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What the Judges Look for at Competition

Now that you're at the comp, you're looking good, you know what dance is forthcoming and the steps associated, what does it take to succeed? Well, if anyone knows it is one of the most commonly featured judges at collegiate comps, Dan Radler.

Dan Radler is a L.I.S.T.D. Ballroom and Latin, and a Registered World Class Adjudicator. He is a former North American, United States, and Eastern U.S. Champion, as well as United States Ten-Dance Champion. Here is his take:

The criteria that a judge might choose to consider are actually too numerous to examine individually in the brief time allotted, since at least six couples are being judged simultaneously. Therefore, the judge must rely on the impression each couple makes relative to the others. The experienced judge, having seen and studied dancing at all levels, can quickly assess these factors collectively:

Different judges have different predilections in what they want to see, and weigh these factors differently. One judge, for instance, might be especially interested in technique, while another wants to be moved by musicality and expression. While both factors are obviously important and need to be considered, it can result in couples getting widely disparate markings. Couples wondering what a judge saw to give them a particularly high or low mark should know that any one of the many factors listed in this article could be responsible. The use of a heel when a toe is warranted can just as easily hurt you in a judge's eyes as a meticulous closing of feet can help. Because the judge sees each couple for only a few seconds, anything that draws the attention, either positively or negatively, could very well be the deciding factor on how you are marked.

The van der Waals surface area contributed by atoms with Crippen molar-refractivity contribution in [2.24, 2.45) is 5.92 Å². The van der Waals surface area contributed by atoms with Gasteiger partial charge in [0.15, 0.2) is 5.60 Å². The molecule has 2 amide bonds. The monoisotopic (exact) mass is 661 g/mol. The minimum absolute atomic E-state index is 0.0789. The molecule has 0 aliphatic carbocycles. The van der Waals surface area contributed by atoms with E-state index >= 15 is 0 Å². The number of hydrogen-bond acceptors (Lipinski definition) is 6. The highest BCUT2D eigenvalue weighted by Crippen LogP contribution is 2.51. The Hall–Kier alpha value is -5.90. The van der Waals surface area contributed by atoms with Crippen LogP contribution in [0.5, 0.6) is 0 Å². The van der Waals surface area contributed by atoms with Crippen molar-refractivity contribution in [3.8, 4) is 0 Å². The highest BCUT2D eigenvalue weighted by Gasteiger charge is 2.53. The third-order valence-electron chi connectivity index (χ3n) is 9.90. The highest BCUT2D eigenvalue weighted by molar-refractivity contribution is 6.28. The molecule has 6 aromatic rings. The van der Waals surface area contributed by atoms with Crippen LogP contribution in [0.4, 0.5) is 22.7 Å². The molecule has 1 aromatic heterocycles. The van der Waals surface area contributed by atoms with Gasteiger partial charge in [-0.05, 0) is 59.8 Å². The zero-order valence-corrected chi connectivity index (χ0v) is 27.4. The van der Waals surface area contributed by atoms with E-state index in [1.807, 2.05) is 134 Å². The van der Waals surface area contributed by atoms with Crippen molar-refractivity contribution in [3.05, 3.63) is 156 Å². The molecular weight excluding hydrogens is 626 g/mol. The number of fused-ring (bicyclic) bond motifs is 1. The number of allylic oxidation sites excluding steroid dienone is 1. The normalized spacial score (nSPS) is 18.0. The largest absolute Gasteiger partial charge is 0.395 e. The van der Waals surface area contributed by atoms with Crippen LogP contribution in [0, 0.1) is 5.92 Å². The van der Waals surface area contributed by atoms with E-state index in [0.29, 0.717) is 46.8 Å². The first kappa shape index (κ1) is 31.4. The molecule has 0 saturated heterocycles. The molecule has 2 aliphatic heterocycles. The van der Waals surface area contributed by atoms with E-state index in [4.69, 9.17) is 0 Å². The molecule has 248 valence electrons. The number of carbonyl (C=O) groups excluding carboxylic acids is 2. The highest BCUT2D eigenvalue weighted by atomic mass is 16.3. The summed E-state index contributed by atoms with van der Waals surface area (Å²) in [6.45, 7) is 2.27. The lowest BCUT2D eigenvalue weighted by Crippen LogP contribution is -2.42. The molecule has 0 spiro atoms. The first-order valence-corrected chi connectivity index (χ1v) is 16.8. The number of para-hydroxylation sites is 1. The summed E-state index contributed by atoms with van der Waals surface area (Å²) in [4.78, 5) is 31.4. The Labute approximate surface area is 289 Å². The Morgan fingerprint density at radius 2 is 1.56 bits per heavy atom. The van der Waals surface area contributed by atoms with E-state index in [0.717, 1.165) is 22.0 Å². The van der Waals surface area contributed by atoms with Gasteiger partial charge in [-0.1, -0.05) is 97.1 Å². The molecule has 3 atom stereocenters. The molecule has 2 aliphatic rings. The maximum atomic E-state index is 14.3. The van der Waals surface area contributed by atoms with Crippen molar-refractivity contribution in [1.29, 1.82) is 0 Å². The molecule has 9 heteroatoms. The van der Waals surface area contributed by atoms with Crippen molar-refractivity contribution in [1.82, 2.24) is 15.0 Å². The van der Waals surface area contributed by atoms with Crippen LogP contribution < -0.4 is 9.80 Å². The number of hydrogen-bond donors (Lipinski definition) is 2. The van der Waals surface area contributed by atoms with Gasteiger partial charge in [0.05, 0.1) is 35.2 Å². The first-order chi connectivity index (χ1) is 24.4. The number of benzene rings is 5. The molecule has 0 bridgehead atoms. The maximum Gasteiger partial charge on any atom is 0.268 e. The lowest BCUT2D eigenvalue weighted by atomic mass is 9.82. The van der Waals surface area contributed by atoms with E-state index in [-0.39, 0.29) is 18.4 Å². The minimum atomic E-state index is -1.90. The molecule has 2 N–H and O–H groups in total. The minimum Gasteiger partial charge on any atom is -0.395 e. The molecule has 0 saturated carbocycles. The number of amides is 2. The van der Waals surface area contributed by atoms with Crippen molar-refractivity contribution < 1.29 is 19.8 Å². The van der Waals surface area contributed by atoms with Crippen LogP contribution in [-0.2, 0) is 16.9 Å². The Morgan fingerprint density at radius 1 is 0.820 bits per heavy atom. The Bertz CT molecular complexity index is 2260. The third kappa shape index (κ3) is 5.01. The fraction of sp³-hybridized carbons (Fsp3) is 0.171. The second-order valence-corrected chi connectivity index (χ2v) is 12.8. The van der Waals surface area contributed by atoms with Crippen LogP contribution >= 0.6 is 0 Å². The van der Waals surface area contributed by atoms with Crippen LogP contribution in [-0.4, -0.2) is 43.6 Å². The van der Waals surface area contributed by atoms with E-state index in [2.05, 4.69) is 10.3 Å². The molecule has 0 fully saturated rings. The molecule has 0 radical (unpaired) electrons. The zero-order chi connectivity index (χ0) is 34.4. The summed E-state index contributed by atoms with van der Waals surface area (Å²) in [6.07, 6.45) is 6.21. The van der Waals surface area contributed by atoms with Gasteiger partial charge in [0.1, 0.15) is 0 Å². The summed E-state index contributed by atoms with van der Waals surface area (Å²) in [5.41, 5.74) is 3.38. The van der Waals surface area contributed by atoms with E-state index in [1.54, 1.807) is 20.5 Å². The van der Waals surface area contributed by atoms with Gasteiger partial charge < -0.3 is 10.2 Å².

Competitors, please be assured that virtually no qualified adjudicator will mark you for any reason other than his or her honest evaluation of your performance. Most judges hold their own opinions highly, and try to do a conscientious job. Anyway, no one judge can make or break you. The use of a panel of these experts usually insures that the end result is the correct and equitable one.